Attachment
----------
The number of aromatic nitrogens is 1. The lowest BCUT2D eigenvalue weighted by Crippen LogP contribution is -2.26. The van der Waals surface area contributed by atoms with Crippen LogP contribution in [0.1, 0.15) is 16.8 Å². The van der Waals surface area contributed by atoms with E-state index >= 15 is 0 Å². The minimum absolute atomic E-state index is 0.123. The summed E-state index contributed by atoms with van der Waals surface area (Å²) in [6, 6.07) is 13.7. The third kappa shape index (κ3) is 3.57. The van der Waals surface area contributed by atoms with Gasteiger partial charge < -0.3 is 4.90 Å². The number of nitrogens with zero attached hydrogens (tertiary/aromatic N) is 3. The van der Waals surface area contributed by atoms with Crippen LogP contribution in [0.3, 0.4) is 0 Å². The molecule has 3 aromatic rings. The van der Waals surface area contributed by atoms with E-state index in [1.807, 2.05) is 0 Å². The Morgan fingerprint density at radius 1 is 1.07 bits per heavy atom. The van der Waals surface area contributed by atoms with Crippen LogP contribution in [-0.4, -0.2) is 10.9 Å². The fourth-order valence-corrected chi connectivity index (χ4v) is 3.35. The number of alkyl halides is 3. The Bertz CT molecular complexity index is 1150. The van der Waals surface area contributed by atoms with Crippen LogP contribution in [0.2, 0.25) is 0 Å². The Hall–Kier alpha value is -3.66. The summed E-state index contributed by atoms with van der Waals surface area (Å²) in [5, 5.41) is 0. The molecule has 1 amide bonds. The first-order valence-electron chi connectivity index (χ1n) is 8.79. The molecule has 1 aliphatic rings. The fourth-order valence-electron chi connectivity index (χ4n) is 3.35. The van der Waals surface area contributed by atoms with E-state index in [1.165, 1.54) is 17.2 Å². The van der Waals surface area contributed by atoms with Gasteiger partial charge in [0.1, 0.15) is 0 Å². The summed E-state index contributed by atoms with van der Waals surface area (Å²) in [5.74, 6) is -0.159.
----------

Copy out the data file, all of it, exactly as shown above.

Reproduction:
The number of aromatic nitrogens is 1. The lowest BCUT2D eigenvalue weighted by Crippen LogP contribution is -2.26. The van der Waals surface area contributed by atoms with Crippen LogP contribution in [0.1, 0.15) is 16.8 Å². The van der Waals surface area contributed by atoms with E-state index >= 15 is 0 Å². The minimum absolute atomic E-state index is 0.123. The summed E-state index contributed by atoms with van der Waals surface area (Å²) in [6, 6.07) is 13.7. The third kappa shape index (κ3) is 3.57. The van der Waals surface area contributed by atoms with Gasteiger partial charge < -0.3 is 4.90 Å². The number of nitrogens with zero attached hydrogens (tertiary/aromatic N) is 3. The van der Waals surface area contributed by atoms with Crippen LogP contribution in [0.3, 0.4) is 0 Å². The molecule has 3 aromatic rings. The van der Waals surface area contributed by atoms with E-state index in [1.807, 2.05) is 0 Å². The Morgan fingerprint density at radius 1 is 1.07 bits per heavy atom. The van der Waals surface area contributed by atoms with Crippen LogP contribution in [-0.4, -0.2) is 10.9 Å². The fourth-order valence-corrected chi connectivity index (χ4v) is 3.35. The number of alkyl halides is 3. The Bertz CT molecular complexity index is 1150. The van der Waals surface area contributed by atoms with Crippen LogP contribution in [0.2, 0.25) is 0 Å². The Hall–Kier alpha value is -3.66. The summed E-state index contributed by atoms with van der Waals surface area (Å²) in [5, 5.41) is 0. The molecule has 1 amide bonds. The first-order valence-electron chi connectivity index (χ1n) is 8.79. The molecule has 1 aliphatic rings. The fourth-order valence-electron chi connectivity index (χ4n) is 3.35. The van der Waals surface area contributed by atoms with E-state index in [1.165, 1.54) is 17.2 Å². The van der Waals surface area contributed by atoms with Gasteiger partial charge in [0.1, 0.15) is 0 Å². The summed E-state index contributed by atoms with van der Waals surface area (Å²) in [5.74, 6) is -0.159.